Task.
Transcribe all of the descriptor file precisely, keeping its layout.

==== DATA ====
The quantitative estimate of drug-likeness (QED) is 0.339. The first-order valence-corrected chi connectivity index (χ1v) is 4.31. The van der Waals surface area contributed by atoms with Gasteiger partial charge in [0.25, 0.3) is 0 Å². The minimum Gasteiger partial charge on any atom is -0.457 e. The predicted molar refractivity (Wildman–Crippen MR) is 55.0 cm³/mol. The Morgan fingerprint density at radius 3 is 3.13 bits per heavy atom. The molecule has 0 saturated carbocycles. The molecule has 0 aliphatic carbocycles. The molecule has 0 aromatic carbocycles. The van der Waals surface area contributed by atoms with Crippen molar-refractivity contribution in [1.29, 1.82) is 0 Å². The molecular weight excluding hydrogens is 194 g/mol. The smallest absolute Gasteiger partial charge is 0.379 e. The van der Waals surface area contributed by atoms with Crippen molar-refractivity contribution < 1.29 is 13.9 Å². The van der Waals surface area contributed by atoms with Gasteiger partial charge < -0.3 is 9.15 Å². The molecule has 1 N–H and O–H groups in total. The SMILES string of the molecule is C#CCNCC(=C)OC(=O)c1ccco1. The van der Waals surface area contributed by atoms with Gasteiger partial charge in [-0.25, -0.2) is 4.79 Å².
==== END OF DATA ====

The quantitative estimate of drug-likeness (QED) is 0.339. The first-order valence-corrected chi connectivity index (χ1v) is 4.31. The van der Waals surface area contributed by atoms with Gasteiger partial charge in [0.25, 0.3) is 0 Å². The minimum Gasteiger partial charge on any atom is -0.457 e. The predicted molar refractivity (Wildman–Crippen MR) is 55.0 cm³/mol. The Morgan fingerprint density at radius 3 is 3.13 bits per heavy atom. The molecule has 0 saturated carbocycles. The molecule has 0 aliphatic carbocycles. The molecule has 0 aromatic carbocycles. The van der Waals surface area contributed by atoms with Crippen molar-refractivity contribution in [1.29, 1.82) is 0 Å². The molecular weight excluding hydrogens is 194 g/mol. The smallest absolute Gasteiger partial charge is 0.379 e. The van der Waals surface area contributed by atoms with Crippen molar-refractivity contribution < 1.29 is 13.9 Å². The van der Waals surface area contributed by atoms with Gasteiger partial charge < -0.3 is 9.15 Å². The molecule has 1 N–H and O–H groups in total. The SMILES string of the molecule is C#CCNCC(=C)OC(=O)c1ccco1. The van der Waals surface area contributed by atoms with Gasteiger partial charge in [-0.25, -0.2) is 4.79 Å².